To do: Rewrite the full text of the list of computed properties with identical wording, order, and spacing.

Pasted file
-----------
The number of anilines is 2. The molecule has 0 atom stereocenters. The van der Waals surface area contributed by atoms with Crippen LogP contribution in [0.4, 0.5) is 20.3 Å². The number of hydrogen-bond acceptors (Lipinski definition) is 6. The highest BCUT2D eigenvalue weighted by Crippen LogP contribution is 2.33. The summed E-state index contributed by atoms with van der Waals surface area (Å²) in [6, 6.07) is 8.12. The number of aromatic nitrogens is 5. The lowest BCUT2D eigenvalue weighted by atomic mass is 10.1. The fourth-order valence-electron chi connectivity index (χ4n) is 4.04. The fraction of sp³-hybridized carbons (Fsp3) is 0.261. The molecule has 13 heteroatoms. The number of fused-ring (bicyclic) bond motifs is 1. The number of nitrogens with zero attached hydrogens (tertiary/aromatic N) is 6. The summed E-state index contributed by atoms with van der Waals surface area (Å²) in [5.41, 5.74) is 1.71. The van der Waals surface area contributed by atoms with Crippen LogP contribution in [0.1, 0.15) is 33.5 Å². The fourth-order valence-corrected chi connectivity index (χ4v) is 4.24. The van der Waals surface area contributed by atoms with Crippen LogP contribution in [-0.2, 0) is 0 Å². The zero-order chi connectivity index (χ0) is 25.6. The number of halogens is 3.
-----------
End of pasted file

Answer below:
The number of anilines is 2. The molecule has 0 atom stereocenters. The van der Waals surface area contributed by atoms with Crippen LogP contribution in [0.4, 0.5) is 20.3 Å². The number of hydrogen-bond acceptors (Lipinski definition) is 6. The highest BCUT2D eigenvalue weighted by Crippen LogP contribution is 2.33. The summed E-state index contributed by atoms with van der Waals surface area (Å²) in [6, 6.07) is 8.12. The number of aromatic nitrogens is 5. The lowest BCUT2D eigenvalue weighted by atomic mass is 10.1. The fourth-order valence-electron chi connectivity index (χ4n) is 4.04. The fraction of sp³-hybridized carbons (Fsp3) is 0.261. The molecule has 13 heteroatoms. The number of fused-ring (bicyclic) bond motifs is 1. The number of nitrogens with zero attached hydrogens (tertiary/aromatic N) is 6. The summed E-state index contributed by atoms with van der Waals surface area (Å²) in [5.41, 5.74) is 1.71. The van der Waals surface area contributed by atoms with Crippen LogP contribution in [0.1, 0.15) is 33.5 Å². The fourth-order valence-corrected chi connectivity index (χ4v) is 4.24. The van der Waals surface area contributed by atoms with Crippen LogP contribution in [-0.2, 0) is 0 Å². The zero-order chi connectivity index (χ0) is 25.6. The number of halogens is 3.